Everett Briggs ’56, a 37-year veteran of the foreign service, details how foreign policy was developed and executed during the Ronald Reagan and George H.W. Bush presidencies in his second memoir, Honor to State, Reflections of a Reagan-Bush Era Ambassador (Outskirts Press).
Peter Brown ’63 shares stories—originally written for his grandchildren—from his childhood growing up in the Rockies to his years at Dartmouth in his memoir, Dedicated to S.O.B. (self-published).
Photographer Eric Hatch ’68 collects black-and-white portraits along with life stories of 50 individuals who are drug addicts in Faces of Addiction (Braughler Books).
Public policy guru Robert Reich ’68, a former U.S. labor secretary, bemoans the poisonous divide in U.S. politics and calls for a “new public spiritedness” to revive Americans’ trust in each other and their institutions in The Common Good (Knopf).
Alan Eagle ’83, director of executive communications at Google, offers the business and management lessons of a famed entrepreneur-whisperer in Trillion Dollar Coach: The Leadership Playbook of Silicon Valley’s Bill Campbell (Harper Business).
Benjamin Kwakye ’90 illuminates the environmental beauty, sociopolitical history, and rich oral tradition of Africa in his latest book of poems, Songs of a Jealous Wind (Cirrus World Press).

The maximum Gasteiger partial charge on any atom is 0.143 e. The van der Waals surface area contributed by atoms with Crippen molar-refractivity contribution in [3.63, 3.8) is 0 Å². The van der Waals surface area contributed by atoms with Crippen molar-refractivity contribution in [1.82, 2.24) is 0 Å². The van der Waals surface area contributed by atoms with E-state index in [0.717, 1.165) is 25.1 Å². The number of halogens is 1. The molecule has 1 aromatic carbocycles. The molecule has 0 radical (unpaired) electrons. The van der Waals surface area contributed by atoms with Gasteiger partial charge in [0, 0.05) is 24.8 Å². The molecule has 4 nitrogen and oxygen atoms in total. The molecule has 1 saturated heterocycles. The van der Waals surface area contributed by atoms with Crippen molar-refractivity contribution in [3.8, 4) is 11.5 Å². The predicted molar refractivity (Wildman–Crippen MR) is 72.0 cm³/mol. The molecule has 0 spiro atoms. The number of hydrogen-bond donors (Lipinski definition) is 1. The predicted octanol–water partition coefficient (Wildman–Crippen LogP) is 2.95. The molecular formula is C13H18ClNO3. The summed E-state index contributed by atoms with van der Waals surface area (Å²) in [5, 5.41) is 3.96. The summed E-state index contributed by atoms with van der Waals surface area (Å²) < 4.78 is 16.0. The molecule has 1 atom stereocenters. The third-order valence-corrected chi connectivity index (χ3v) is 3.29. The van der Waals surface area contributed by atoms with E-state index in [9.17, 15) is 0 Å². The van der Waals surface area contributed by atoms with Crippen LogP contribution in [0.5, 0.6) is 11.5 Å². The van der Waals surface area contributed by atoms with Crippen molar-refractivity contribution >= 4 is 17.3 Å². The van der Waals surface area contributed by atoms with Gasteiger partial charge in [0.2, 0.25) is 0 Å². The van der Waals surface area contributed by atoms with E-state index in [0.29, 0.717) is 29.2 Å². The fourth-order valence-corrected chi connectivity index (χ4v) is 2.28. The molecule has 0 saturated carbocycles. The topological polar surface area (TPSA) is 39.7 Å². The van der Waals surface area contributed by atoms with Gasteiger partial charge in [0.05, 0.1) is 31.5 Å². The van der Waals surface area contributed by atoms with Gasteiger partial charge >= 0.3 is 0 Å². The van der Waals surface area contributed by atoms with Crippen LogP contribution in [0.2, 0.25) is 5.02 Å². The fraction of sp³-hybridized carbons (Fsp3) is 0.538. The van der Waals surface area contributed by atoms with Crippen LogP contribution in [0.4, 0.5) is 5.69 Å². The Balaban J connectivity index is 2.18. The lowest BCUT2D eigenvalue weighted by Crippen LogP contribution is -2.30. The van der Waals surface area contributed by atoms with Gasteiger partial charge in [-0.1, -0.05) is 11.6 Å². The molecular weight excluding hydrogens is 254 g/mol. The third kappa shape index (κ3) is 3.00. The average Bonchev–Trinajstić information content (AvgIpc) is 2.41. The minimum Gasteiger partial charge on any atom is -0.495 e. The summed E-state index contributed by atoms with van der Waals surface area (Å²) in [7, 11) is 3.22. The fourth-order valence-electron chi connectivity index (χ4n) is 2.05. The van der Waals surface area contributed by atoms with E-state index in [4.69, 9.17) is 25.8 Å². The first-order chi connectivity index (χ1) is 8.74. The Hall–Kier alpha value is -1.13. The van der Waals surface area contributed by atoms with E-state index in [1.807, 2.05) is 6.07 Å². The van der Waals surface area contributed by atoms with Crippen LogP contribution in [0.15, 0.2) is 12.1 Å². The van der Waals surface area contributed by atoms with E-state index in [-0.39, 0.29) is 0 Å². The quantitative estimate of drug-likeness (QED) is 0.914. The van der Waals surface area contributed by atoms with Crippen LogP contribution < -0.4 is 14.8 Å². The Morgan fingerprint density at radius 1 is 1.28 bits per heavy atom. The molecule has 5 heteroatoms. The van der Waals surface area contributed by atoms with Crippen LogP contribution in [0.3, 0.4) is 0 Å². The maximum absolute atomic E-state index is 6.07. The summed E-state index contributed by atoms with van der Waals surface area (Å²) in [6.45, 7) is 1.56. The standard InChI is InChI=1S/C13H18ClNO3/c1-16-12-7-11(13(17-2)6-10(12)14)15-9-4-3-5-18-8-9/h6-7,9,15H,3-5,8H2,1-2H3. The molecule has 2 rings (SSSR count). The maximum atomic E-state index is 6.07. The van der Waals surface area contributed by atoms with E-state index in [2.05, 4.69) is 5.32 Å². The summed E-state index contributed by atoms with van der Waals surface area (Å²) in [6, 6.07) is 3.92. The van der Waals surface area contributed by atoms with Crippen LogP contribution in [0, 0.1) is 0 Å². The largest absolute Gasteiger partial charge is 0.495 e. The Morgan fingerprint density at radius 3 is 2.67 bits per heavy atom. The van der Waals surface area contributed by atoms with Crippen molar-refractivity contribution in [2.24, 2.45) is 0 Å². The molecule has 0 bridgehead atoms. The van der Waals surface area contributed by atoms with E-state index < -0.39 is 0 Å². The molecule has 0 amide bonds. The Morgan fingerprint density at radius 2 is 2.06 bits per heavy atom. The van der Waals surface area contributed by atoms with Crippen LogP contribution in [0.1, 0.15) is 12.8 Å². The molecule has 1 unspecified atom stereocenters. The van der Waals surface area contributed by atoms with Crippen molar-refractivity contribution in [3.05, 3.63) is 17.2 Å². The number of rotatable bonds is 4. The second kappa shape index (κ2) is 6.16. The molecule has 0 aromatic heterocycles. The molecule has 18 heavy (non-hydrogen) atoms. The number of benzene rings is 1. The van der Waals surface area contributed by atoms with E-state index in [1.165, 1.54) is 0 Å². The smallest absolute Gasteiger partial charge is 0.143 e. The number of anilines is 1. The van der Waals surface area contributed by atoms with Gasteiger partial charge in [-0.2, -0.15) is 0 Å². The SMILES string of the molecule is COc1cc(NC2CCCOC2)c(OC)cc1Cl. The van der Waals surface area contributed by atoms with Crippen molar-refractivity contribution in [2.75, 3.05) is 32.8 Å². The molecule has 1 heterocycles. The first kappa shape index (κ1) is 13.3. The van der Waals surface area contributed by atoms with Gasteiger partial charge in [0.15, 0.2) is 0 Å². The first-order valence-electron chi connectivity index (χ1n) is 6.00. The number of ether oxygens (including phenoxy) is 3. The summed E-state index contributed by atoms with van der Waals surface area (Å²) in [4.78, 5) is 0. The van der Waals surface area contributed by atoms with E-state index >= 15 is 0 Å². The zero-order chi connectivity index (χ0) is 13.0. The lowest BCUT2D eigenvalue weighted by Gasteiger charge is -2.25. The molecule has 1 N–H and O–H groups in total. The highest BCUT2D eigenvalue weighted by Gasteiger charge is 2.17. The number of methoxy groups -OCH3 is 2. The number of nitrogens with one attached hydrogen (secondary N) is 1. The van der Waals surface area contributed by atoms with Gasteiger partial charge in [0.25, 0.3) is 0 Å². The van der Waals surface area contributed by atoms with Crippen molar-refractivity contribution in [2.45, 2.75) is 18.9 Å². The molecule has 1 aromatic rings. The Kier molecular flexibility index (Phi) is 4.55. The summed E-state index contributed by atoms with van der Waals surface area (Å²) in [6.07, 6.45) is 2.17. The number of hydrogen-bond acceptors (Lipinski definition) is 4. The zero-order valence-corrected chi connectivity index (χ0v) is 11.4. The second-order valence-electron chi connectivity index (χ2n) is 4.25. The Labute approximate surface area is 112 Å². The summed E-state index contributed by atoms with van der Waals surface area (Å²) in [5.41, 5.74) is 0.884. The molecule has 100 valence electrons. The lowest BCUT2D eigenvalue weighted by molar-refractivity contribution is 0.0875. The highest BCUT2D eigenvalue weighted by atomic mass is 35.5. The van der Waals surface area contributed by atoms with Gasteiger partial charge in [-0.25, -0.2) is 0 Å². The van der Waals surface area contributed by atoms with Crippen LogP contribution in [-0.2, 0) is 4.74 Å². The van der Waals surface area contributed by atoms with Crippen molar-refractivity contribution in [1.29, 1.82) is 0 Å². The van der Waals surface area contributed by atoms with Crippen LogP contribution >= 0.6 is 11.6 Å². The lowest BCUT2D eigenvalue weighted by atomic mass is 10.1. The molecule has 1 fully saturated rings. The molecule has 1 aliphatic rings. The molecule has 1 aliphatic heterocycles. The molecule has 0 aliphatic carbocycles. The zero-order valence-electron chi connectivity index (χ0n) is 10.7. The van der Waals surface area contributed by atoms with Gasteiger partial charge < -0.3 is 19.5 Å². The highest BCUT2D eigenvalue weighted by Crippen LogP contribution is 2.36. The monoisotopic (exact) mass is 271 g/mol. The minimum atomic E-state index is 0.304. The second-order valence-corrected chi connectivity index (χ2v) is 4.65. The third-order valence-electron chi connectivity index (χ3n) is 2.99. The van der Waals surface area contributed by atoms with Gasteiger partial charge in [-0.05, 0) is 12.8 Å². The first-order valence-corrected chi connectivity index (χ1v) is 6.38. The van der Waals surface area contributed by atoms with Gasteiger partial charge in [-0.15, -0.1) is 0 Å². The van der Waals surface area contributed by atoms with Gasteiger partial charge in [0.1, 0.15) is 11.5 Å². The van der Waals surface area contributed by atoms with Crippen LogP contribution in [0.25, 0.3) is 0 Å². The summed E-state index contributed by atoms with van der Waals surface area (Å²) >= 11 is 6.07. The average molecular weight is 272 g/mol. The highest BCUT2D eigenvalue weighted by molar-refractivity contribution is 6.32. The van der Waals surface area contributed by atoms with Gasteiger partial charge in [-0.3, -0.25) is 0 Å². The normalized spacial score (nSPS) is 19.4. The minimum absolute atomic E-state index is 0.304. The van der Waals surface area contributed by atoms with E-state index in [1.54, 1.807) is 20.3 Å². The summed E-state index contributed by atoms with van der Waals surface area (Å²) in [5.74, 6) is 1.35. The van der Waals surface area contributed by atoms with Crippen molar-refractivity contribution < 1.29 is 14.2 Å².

Former reporter Brad Parks ’96 chases another novel of corruption, this one inspired by a billion-dollar money-laundering scandal that involved narco-traffickers in the early 2000s, in The Last Act (Dutton).
J. Alasdair Groves ’04, the executive director for the New England branch of the Christian Counseling & Educational Foundation, delivers a practical approach to understanding and dealing with both positive and negative emotions in a God-honoring way as coauthor of Untangling Emotions (crossway).
University of Massachusetts Amherst lecturer Adam Colman ’05 has recently published two books. New Uses for Failure: Ben Lerner’s 10:04 (Fiction Advocate) is a literary criticism of what Colman calls “essayistic fiction.” In Drugs and the Addiction Aesthetic in Nineteenth-century Literature (Palgrave Macmillan) he argues that, as the medical establishment developed a better understanding of drug addiction, some writers explored the topic in their works.
Commercial beekeeper and former Fulbright scholar William Blomstedt ’07 chronicles his experience beekeeping in Hawaii, Morocco, and other exciting locales in Foraging Afar: Tales from a Decade of Beekeeping Across the World (Wicwas Press).
New York Times and Bon Appétit food writer Priya Krishna ’13, in a tribute to her mom’s “Indian-ish” cooking, shares a trove of Indian-American hybrids that are easy to make, practical, and packed with flavor in Indian-ish: Recipes and Antics from a Modern American Family (Houghton Mifflin Harcourt).
Margarita “Nina” Montgomery ’14 explores the role of social responsibility in modern-day businesses as editor of two collections of essays from industry leaders at companies such as Hyatt, Ben & Jerry’s, and Airbnb in Perspectives on Impact: Leading Voices on Making Systemic Change in the Twenty-first Century and Perspectives on Purpose: Leading Voices on Building Brands and Businesses for the Twenty-First Century (Routledge).